Mid-Life Cycling

Mid-Life Cycling

27 November 2016

Chancing Upon A Champion

Funny, how I can ride through an area I know well--or, at least I thought I knew well--and chance upon something I'd never seen before.

New York City's grid pattern seems utterly incongruous in places like Bayside, where North Shore coastline zigs and zags.  (In fact, it seems incongruous that it is, even if only officially, part of New York City.) The nearest subway stop is about seven kilometers away; only a couple of bus lines  along Bell and Northern Boulevards  (the neighborhood's two main throughfares) and a Long Island Rail Road stop just off Northern connect this neighborhood with the rest of the city.



"Neighborhood" seems like a misnomer, as Bayside feels more like what would be described as a "leafy suburb".   If you go there, you're not going for the night life; you are going there to raise your family or, as I did today, for a bike ride along the North Shore.

With its straight-arrow streets and its well-defined, well-ordered yards and other spaces, it's hard to believe that I've actually missed something on previous rides. But today, I turned down a street I'd never ridden before--Corbett Lane--and this caught my eye.



So now I know how the street got its name: James Corbett, the World Heavyweight Boxing Champion from 1892 until 1897.   He won the title by knocking out the "unbeatable" John L. Sullivan and, many historians of the sport argue, changed prizefighting from mere brawling to an art form because of his scientific training and fighting techniques.  He defeated Sullivan by wearing him down with feints and jabs before delivering the knockout blow.  Muhammad Ali, among others, would win titles in the same way.




But he also changed boxing by simply making it more palatable to many who abhorred it.  (Because it was so widely denounced, boxing was illegal in most states, which made it difficult to schedule bouts.)  "Gentleman Jim" was a beloved figure both in and out of the ring because of his manners, clothing and movie-star looks.  In fact, once his boxing career ended, he made more money from acting, on stage and films, than he ever did in the ring.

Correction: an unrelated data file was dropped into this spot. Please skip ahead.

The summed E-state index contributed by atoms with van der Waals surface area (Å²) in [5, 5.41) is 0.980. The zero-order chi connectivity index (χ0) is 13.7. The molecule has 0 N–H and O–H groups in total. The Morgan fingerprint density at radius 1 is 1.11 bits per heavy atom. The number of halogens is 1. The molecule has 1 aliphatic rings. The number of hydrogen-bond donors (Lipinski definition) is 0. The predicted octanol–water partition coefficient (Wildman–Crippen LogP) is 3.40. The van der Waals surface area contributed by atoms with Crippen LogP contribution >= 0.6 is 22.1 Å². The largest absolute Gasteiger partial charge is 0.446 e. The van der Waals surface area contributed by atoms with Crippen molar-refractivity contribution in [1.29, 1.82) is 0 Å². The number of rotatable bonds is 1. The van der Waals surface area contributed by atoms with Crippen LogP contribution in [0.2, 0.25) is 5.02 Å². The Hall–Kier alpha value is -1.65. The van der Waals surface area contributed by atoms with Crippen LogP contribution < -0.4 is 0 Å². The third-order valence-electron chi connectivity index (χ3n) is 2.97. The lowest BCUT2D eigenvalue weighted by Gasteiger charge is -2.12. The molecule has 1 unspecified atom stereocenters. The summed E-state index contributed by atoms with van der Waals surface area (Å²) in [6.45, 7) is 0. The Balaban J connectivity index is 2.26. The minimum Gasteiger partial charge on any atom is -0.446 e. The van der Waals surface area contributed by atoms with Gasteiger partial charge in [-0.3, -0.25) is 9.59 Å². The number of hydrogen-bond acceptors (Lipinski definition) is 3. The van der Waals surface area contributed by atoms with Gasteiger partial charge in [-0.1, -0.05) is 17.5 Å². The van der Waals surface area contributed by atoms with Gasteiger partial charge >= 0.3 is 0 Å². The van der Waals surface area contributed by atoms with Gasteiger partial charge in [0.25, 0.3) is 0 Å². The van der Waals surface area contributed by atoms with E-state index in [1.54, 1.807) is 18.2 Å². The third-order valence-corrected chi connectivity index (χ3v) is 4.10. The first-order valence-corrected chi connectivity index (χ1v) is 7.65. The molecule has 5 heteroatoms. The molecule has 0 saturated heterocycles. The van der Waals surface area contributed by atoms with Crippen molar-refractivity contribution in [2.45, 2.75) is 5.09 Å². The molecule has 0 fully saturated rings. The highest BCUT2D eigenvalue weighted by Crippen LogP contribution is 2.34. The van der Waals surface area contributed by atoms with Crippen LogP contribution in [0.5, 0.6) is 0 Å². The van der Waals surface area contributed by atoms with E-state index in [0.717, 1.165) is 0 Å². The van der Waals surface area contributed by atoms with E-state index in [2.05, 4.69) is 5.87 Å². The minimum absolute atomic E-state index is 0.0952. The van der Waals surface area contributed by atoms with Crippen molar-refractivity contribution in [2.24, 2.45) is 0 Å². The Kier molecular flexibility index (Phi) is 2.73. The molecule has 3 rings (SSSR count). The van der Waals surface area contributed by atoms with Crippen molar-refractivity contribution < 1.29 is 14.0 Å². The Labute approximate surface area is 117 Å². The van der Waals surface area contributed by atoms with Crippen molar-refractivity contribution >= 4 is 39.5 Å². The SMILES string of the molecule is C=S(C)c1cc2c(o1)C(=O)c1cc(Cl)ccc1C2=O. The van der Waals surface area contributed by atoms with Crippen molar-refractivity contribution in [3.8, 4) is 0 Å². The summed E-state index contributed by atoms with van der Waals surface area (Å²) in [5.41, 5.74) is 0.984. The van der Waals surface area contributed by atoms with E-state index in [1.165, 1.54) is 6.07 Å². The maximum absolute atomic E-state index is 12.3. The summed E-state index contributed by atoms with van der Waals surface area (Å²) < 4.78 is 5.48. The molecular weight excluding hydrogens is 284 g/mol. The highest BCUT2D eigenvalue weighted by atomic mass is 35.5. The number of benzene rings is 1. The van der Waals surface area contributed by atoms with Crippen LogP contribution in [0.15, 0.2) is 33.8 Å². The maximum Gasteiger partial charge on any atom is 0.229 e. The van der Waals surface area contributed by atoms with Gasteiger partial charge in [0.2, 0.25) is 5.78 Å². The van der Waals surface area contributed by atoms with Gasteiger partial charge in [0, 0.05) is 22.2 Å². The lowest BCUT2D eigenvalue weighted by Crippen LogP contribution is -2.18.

In a way, I'm not surprised that he lived in this house:  It is attractive but not ostentatious, though I had to chuckle when I saw this in front:



Tosca, my Mercian fixie, somehow looks more appropriate.  At least she doesn't flinch from a history lesson! 


It was a short but sweet ride, if you'll indulge me a cliche, even if it looked as if I was riding straight into winter on my way home:



2 comments:

  1. Hmmm...

    Syncromicity strikes again. I do know of Gentleman Jim, as my great-grandfather was a boxer and an exact contemporary of Corbett, in both year of birth and death. Stuff the old people talked about when I was a kid.

    But just last night I saw a Buster Keaton film from 1921 on TV about a dispute between neighbors that, shell we say, got out of hand. In one scene people were preparing for a wedding (it was a sort of Romeo and Juliet thing) and grandma is setting in the corner preparing by reading a book titled "How to Box" by Jim Corbett.

    So 24 years after he was champion, his name was still well enough known this this joke bit. The comparisome with Muhammed Ali is apt.

    Leo

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    1. Leo--Amazing! My great-uncle was also a prizefighter, though he came about a generation after Corbett. But he often mentioned "Gentleman Jim" with admiration.

      I've never seen the Buster Keaton film you've mentioned. I have to check it out!

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